And it’s a foreword to what we can expect – well, expect much more of – if the Democrats win on Tuesday, or whenever the actual decision is announced.

The DFL PR nomenklatura are doing their best to obscure the facts:

Could Murphy have gotten anything about the story less right?

For The Record

The problem isnt that Trump hasn’t condemned racism and “white supremacy”.

In fact, here we see him do it 38 times:

The problem is that it isn’t literally the first and last thing out of his mouth whenever he speaks, which Democrat messaging seems to assume puts it outside the attention span of the typical Democrat voter.

Which the partisan media is counting on.

And yes, the media is partisan.

Fearless Prediction

The Star-Tribune “Minnesota” poll coming out on Sunday will show Biden with an absurdly large lead in Minnesota.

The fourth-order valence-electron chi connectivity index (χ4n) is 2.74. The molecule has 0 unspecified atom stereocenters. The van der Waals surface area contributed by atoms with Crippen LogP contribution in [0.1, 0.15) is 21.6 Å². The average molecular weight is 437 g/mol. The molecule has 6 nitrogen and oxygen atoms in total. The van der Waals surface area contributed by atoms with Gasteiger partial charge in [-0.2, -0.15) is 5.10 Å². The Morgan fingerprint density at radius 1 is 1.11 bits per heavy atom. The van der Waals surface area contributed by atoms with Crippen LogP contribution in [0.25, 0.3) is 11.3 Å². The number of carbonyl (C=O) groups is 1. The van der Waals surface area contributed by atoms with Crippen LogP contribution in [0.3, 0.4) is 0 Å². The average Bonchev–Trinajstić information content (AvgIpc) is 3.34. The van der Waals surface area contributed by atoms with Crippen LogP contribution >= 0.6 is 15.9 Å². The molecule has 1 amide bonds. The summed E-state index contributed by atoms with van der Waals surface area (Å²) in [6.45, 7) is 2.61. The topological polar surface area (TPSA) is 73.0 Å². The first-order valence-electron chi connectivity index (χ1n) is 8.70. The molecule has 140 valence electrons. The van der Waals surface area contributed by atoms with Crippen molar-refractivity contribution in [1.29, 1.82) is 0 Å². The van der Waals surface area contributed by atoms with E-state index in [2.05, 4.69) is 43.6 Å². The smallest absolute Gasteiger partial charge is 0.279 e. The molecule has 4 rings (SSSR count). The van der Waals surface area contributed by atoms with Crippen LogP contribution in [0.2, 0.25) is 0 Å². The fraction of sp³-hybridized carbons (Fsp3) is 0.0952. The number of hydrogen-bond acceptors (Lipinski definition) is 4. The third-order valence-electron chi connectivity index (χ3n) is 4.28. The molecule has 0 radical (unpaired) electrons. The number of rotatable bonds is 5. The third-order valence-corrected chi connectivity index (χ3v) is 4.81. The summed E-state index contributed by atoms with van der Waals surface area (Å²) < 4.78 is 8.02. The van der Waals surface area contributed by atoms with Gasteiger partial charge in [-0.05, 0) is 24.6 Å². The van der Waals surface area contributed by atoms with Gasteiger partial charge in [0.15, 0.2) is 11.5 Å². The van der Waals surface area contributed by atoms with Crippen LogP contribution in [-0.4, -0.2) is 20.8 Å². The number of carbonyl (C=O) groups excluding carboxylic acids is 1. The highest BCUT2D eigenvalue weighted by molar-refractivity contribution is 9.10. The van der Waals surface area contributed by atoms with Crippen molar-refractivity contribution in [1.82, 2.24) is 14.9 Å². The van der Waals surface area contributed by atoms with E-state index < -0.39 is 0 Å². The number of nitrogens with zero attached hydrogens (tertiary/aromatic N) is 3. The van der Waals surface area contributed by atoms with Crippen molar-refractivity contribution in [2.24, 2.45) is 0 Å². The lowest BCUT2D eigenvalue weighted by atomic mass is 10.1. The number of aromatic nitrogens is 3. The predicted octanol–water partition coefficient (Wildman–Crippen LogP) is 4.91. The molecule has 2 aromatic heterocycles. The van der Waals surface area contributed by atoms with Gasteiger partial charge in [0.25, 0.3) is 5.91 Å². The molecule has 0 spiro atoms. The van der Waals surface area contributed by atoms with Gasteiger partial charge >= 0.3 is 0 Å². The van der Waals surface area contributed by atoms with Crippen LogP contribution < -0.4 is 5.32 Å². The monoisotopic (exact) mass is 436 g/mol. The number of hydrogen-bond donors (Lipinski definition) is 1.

12 points?

18 points?

Eleventy-Teen Points?

Doesn’t matter. The poll will make Minnesota look like a dead lock for Biden and the DFL.

Because as I’ve shown in the past, the closer a race actually is, the bigger the margin the Strib always shows for the DFL right before the election. It creates – accidentally or by design (you know where my money is) it creates a “bandwagon effect”, causing less-zealously partisan voters to stay home if they think “their” candidate has no chance.

So – how do we know the race in Minnesota actually is close?

Here’s how.

Some say Minnesota is Trump’s “great white whale” – his ego would be fed by flipping Minnesota for the first time in almost fifty years.

Perhaps. I don’t think there’s any reason ego and opportunity aren’t at work, here.